Everything that could go wrong went wrong for the New York Jets in their 30-9 loss to the Miami Dolphins, while things began to snowball in disastrous fashion for the New York Giants before they finally and barely recovered by the thinnest of margins -- the tips of Dez Bryant's fingers -- to defeat the Dallas Cowboys, 29-24.
As usual for the Jets, their trash talking took precedence over their actions, as the Dolphins won the war of words and the battle on the field. Rex Ryan, Aaron Maybin, Mike Pouncey and Reggie Bush went back and forth all week long engaging in a verbal tussle, and when everything was said and done, the Jets headed into their bye week in a complete tailspin, humbled and embarrassed. A blocked punt, a blocked field goal, an onside kick -- the only thing missing was a Jet player running into the wrong end zone with the ball. The Jets are a mess right now, from their coaching staff, to their quarterback, to their special teams, to their defense, to the Tim Tebow experiment. And their post-game quotes are all over the map, with a few living in denial and some just plain delusional.
Chaz Shilens commented, "It's humiliating, to be honest with you. They won the game, but I don't think they're a better team than us."
Ryan: "That one is tough to accept. We have to find a way to get better. I'm blown away by it because it might have been as good a week of practice and preparation as we've had."
And the always entertaining Antonio Cromartie chimed in on his head-butt of Bush, which resulted in a 15-yard penalty: "I didn't lose my composure. I just called him a punk and that's exactly what he is."
After playing reasonably well in their last couple of games, the Jets were dominated this time around, even with backup quarterback Matt Moore playing most of the game for Miami. They didn't execute and showed no sense of urgency as Miami's lead grew bigger and bigger. Though Cromartie's words concerning the Reggie Bush incident might as well have come from Planet Antonio, he did conjure up some wise words of wisdom that his team should heed: "You're either going to put up or shut up at the end of the day. Right now, it's time for us to shut up and try to start putting up and doing the things that we need to try to do."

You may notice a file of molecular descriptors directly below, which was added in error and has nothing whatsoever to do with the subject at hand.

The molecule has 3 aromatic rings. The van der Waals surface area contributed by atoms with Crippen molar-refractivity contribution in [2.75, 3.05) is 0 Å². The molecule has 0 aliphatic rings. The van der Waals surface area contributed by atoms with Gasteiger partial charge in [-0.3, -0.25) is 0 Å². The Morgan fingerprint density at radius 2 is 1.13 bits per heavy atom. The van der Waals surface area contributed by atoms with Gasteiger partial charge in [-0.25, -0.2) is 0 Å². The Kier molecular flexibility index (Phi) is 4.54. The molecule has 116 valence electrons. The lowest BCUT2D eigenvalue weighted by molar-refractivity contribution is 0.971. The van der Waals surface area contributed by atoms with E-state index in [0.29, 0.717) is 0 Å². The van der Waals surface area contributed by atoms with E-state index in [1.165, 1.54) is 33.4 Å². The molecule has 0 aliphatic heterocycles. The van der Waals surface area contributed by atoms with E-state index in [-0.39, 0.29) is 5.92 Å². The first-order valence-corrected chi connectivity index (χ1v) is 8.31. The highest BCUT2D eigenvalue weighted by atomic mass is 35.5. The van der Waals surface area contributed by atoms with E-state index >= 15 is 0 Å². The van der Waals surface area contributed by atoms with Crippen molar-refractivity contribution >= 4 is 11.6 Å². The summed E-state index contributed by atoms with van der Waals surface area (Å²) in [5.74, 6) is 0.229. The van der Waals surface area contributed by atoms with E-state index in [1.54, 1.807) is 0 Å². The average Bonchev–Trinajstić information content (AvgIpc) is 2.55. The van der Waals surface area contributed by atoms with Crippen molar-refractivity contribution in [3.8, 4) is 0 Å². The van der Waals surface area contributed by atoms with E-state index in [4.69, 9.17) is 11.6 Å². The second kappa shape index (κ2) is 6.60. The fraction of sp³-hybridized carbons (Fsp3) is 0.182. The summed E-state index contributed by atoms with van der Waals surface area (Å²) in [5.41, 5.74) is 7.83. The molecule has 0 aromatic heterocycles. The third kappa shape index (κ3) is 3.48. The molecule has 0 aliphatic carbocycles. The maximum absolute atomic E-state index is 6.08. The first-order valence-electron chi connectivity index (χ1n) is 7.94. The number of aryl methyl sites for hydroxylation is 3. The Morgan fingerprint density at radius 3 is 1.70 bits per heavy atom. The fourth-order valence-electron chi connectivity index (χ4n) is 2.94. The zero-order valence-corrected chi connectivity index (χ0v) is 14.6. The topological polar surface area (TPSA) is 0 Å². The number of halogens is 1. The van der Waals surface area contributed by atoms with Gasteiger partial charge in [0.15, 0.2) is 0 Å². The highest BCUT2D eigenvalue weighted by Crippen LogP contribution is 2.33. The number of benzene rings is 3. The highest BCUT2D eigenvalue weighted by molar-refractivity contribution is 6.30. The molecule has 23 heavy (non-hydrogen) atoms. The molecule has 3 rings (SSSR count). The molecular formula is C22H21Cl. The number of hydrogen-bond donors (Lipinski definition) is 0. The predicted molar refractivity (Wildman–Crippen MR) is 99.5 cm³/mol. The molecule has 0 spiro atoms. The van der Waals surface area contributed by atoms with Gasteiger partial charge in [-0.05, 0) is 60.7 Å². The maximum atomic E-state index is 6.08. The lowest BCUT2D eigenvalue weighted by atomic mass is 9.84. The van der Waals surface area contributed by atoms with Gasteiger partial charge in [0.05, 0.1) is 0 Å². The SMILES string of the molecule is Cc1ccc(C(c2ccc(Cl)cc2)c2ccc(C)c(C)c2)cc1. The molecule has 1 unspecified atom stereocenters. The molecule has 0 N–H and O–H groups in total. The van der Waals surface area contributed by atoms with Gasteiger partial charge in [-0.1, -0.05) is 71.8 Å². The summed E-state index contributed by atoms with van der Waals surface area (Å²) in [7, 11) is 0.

Rex's brother, Rob, tried to inspire his team with some made-up blather about his defense being disrespected and not given enough credit after the Cowboys' opening-night victory over the Giants. And while the Dallas D did a very solid job and were largely responsible for the mediocre game by Eli Manning, Victor Cruz and the rest of the offense this past Sunday, the Giants defense did a number on the Cowboys' offense to begin the game, which was just enough for the win. Tony Romo alternated between dreadful and brilliant, throwing for 437 yards but tossing four interceptions. Jason Pierre-Paul came up with a sack and a pick six for his first career touchdown, Stevie Brown continues to be a playmaker and difference-maker while filling in for the injured Kenny Phillips and Lawrence Tynes booted five field goals covering up for the Giants offense, which had trouble getting into the end zone.
This game could have easily turned into a nightmare for the Giants, one that would never be forgotten and could have had ominous implications on the rest of their season. But they stopped Dallas' momentum and did just enough to win, with a little luck and with the Cowboys making more brutal, crucial mistakes than they did. At this point, these Giants know how to pull a win out of their hat. Tom Coughlin succinctly summed up the game and playing the Cowboys in The House That Jerry Built: "Every time we come here it's a nail-biter in some way, shape or form. You can't always describe it."
So at the halfway point in the season, the Giants are in first place with breathing room between themselves and the rest of the division. While the Jets are 3-5 and going the wrong way. Now, the Giants need to avert a mid- to late-season lull and keep their focus and stay on the winning track. The Jets, on the other hand, need to go back to the drawing board.